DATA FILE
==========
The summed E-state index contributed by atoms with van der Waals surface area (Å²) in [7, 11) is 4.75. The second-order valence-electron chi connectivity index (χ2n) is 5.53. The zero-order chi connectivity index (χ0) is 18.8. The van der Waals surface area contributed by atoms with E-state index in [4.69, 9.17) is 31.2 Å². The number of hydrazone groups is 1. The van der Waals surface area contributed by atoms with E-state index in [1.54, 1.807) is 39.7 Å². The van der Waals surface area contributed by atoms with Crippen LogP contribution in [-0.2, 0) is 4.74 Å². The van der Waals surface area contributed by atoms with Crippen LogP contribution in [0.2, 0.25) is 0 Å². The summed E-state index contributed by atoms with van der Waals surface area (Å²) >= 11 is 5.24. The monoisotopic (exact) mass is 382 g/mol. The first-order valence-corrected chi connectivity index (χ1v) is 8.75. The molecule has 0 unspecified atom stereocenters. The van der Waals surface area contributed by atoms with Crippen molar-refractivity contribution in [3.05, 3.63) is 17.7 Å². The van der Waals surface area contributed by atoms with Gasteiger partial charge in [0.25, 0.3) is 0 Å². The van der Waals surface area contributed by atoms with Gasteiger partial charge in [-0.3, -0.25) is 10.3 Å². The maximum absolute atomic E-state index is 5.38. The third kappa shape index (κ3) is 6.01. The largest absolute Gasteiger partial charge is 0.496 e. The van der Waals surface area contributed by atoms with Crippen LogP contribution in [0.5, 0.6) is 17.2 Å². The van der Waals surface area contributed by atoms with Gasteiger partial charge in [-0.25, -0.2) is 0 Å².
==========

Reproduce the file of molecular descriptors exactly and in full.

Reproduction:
The summed E-state index contributed by atoms with van der Waals surface area (Å²) in [7, 11) is 4.75. The second-order valence-electron chi connectivity index (χ2n) is 5.53. The zero-order chi connectivity index (χ0) is 18.8. The van der Waals surface area contributed by atoms with E-state index in [4.69, 9.17) is 31.2 Å². The number of hydrazone groups is 1. The van der Waals surface area contributed by atoms with E-state index in [1.54, 1.807) is 39.7 Å². The van der Waals surface area contributed by atoms with Crippen LogP contribution in [-0.2, 0) is 4.74 Å². The van der Waals surface area contributed by atoms with Crippen LogP contribution in [0.2, 0.25) is 0 Å². The summed E-state index contributed by atoms with van der Waals surface area (Å²) >= 11 is 5.24. The monoisotopic (exact) mass is 382 g/mol. The first-order valence-corrected chi connectivity index (χ1v) is 8.75. The molecule has 0 unspecified atom stereocenters. The van der Waals surface area contributed by atoms with Crippen molar-refractivity contribution in [3.05, 3.63) is 17.7 Å². The van der Waals surface area contributed by atoms with Gasteiger partial charge in [0.25, 0.3) is 0 Å². The van der Waals surface area contributed by atoms with Gasteiger partial charge in [-0.3, -0.25) is 10.3 Å². The maximum absolute atomic E-state index is 5.38. The third kappa shape index (κ3) is 6.01. The largest absolute Gasteiger partial charge is 0.496 e. The van der Waals surface area contributed by atoms with Crippen LogP contribution in [0.5, 0.6) is 17.2 Å². The van der Waals surface area contributed by atoms with Gasteiger partial charge in [-0.25, -0.2) is 0 Å².